A day in their scrubs
Basketball has been a constant in Paris Webb’s life. After-school games played with her brother on the street in front of their Midland, Texas, home transitioned into high school ball, then a scholarship offer from a college tucked away in a small town in central Arizona.
So small, in fact, she had to be on her guard on late-night walks home from class. After all, this was javelina country.
“All the basketball girls lived in one section of campus,” Webb explains. “Our pathway to class was a trail. I kid you not — it was like a little desert trail. You’ve got mountains on one side of you, you’ve got succulents and cacti on the other side. Don’t leave class after 11 or 12 at night because you might see a hog. When I tore my ACL, I was on one of those scooters that only went 5 mph; it was terrifying. You’d see cacti, lizards; we tried to take care of an injured prairie dog. I would never have done that in the city.”
Something else happened during those three years in Coolidge, Arizona. She learned about a program at Texas A&M College of Dentistry for high school and college students interested in pursuing dentistry. Webb, who had wanted to be a dentist since getting her braces in seventh grade, listened intently to, of all people, her roommate’s sister, who had completed the program at Texas A&M College of Dentistry several years before.
“I had to go to Arizona to find out about SPEP. If I hadn’t come to SPEP, I’m sure the opportunity to go to Tyler and Operation East Texas wouldn’t have happened. I definitely feel like SPEP served as a bonus in me getting accepted to the other two Texas dental schools, too.
“This is the only school I ever wanted to go to. It’s funny how you see your dreams come true.”
Hometown: Midland, Texas
Undergrad institution: Abilene Christian University (bachelor’s) and Central Arizona College (associate in science and associate in arts)
Why Texas A&M College of Dentistry: Initially, it was the only school I had researched. It’s kind of like when you have a favorite basketball player, you don’t like anyone else. When I got to SPEP here, that gave me an emotional connection to the school. I finished SPEP, took my DAT, celebrated, went to Miami for a vacation, came back, went to Operation East Texas with D3s and D4s, and at that time, I still had not heard anything back. While I was in the sterilization room, I got a text for my interview. I remember Heather Ming and other students celebrated with me.
Dental school survival strategy: Sleep. Some people are really sleep deprived. I’m not one of those people. I’d rather go to bed at 10 and get up at 5. And working out — just because it’s been a part of my life forever. Especially if I need to get up or if I don’t feel well, a good sweat will help me out. Doing that two to three times a week helps me relieve a lot of stress. With my class, sometimes we get a group text that gives me a little motivation, so it’s a compilation of family, friends, working out, sleeping and more sleeping.
Favorite energy food: I definitely like to do smoothies. I don’t really eat veggies, so I throw them all in a smoothie: kale, veggies, and then a lot of blueberries and strawberries, with almond milk and orange juice. Belvita makes some little crackers — they taste like graham crackers. They supposedly give you energy. Those are probably the grab-and-go snacks.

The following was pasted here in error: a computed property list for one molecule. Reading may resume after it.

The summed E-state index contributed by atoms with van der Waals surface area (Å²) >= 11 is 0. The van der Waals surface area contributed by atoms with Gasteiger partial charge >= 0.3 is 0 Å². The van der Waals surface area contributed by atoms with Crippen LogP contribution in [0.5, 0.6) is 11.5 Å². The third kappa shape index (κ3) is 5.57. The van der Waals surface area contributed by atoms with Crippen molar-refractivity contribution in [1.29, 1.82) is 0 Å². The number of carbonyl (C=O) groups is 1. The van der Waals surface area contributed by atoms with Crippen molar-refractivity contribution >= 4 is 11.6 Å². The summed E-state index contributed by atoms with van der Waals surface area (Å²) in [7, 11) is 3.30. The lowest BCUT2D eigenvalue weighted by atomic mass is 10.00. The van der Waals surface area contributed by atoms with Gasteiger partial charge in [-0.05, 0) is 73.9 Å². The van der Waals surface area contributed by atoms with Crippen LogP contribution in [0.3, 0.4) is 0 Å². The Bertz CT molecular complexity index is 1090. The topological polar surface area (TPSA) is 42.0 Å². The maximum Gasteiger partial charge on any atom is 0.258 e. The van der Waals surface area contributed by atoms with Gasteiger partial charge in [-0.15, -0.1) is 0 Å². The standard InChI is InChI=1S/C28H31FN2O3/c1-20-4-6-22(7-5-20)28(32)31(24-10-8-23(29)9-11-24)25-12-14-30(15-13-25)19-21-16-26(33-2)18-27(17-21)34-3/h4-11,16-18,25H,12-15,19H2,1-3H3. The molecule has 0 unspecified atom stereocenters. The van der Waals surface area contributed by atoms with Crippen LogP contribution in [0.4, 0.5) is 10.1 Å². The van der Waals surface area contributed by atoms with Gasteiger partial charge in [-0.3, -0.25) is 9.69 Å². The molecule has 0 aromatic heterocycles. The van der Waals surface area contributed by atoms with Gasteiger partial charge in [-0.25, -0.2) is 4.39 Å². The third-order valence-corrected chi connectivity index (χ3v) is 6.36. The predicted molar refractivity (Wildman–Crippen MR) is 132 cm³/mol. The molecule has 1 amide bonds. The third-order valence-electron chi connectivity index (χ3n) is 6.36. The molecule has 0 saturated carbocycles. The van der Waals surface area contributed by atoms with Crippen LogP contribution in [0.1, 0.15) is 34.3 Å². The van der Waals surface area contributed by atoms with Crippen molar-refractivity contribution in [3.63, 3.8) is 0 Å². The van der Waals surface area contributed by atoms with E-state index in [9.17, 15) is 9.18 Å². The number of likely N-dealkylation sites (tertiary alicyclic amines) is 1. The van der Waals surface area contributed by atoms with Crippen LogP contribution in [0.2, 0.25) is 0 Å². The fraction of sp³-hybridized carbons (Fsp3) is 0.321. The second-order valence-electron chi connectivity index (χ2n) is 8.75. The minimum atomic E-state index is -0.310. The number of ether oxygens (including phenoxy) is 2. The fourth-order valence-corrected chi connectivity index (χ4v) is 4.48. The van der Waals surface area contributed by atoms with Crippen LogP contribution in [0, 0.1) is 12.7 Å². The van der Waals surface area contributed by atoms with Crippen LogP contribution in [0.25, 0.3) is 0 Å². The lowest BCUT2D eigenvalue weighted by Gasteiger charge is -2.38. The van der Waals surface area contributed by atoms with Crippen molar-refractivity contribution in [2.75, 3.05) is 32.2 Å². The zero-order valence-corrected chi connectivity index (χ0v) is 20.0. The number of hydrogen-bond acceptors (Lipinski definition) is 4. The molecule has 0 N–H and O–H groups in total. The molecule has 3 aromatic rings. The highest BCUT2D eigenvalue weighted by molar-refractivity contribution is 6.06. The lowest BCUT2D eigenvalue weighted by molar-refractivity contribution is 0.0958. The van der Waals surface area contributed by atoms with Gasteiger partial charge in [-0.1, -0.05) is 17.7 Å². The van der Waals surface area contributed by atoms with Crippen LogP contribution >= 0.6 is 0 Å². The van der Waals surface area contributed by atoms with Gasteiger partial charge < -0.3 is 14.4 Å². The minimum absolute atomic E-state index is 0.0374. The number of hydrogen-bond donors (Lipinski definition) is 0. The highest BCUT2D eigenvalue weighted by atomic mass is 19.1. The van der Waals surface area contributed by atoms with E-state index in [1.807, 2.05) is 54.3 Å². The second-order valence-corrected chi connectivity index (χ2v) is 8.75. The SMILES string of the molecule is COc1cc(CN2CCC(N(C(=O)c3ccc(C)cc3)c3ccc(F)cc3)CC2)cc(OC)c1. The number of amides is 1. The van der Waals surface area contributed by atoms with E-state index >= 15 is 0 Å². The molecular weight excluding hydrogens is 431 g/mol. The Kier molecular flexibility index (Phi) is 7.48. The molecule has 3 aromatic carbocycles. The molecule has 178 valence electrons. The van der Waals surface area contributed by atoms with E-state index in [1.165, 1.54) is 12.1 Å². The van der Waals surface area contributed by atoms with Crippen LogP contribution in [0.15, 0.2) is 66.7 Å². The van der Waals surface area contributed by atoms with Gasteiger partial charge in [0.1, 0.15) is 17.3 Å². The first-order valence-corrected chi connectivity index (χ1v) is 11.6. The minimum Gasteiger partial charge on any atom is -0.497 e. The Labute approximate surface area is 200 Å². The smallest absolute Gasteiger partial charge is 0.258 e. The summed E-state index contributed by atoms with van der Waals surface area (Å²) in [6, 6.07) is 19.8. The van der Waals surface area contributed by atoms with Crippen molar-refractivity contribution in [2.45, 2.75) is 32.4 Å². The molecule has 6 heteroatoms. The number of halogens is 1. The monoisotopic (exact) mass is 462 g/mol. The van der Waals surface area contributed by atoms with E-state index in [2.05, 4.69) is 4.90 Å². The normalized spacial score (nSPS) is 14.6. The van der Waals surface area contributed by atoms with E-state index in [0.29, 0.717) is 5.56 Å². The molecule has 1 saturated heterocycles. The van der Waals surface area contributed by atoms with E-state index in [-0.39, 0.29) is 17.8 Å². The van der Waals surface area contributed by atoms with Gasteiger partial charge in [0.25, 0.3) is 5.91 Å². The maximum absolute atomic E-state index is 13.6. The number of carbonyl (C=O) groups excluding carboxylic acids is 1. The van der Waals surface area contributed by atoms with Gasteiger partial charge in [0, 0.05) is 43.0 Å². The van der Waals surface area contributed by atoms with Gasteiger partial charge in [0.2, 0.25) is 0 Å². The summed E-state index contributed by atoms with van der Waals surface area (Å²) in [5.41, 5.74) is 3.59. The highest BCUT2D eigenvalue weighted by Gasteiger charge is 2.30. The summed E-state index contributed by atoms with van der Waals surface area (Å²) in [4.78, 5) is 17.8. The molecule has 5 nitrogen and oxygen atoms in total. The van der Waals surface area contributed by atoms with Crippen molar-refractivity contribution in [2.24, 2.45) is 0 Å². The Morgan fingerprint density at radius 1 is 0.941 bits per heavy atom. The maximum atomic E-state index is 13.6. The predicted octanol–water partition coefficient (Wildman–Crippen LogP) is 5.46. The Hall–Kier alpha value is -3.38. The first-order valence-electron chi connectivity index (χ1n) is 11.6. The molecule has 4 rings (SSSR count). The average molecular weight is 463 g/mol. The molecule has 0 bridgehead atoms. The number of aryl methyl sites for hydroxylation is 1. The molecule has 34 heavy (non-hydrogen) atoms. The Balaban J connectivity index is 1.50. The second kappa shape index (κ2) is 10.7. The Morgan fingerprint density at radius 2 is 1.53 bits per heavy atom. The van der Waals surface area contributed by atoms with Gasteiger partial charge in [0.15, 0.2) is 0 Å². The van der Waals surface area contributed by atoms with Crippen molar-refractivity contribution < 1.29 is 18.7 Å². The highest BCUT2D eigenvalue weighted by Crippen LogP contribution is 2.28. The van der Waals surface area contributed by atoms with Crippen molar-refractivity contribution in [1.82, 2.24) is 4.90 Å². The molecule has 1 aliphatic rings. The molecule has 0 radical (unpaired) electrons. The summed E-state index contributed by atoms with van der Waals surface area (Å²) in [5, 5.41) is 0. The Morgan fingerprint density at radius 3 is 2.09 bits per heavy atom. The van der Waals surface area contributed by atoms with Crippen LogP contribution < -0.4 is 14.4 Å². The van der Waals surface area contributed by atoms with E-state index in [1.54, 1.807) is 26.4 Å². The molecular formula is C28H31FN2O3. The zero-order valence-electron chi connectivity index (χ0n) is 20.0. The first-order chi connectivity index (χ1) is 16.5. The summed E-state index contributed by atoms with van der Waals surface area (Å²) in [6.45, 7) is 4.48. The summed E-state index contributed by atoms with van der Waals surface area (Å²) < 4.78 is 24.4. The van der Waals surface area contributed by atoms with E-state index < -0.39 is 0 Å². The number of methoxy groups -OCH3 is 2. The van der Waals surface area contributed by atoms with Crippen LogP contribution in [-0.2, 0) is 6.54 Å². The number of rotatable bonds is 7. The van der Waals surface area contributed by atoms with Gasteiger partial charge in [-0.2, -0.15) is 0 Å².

Best way to unwind after a long day in lecture, lab or clinic: I definitely call my mother, or my really good friend, Morgan, back home. Usually it’s just me venting, and they listen. Sometimes it will be, “I killed my test today,” or “I have to study.” I usually call one of my friends or my mom after class, just to detach from the school world.
Dentistry aha moment: Prior to even applying to dental school, I shadowed a doctor back home; she didn’t hesitate to teach me. I remember she had a patient come in, and the patient had some health issues. She couldn’t afford to pay for her procedure. Well, it just so happened that her birthday was coming up. I saw Dr. Laura, and they had a birthday card for her. Everybody was pooling money to put with the card. The patient left, and she took public transportation home. I’m pretty sure the amount of money in the envelope made it so she could afford the procedure. You have some people who just need the dental care and can’t afford it, not just at the time, but ever. This is what I want to do. When it’s all said and done, it’s the people who need the help and can’t get it, who make me realize this is what I want to do.
Goal after graduation: I have thought about it, but I’m not quite sold on any one specialty. My coach from ACU thinks I should be a pediatric dentist. I am just trying to do my best in class right now to give myself the option. I don’t think I want to stay in Dallas; I would do a small town outside of it. I’ve thought about going back home, because I have so many people I care about back home. By the time I finish dental school, it will be my 10-year reunion, so I probably wouldn’t have a problem getting clientele. Do I want to be in a small town, or do I want to be in a large town?
What people may not know about you: I have a brother named London. My dad says he has Paris and London; the rest are on the map. My brother is a year and a half older than me. He is my No. 1 competition. We played basketball together growing up. We had a goal on the porch, on the street. Our driveway was sloped. We would play until I won. Even if my record was 3-1, I was fine with that. We joke that we’ll continue the name thing with each of our kids.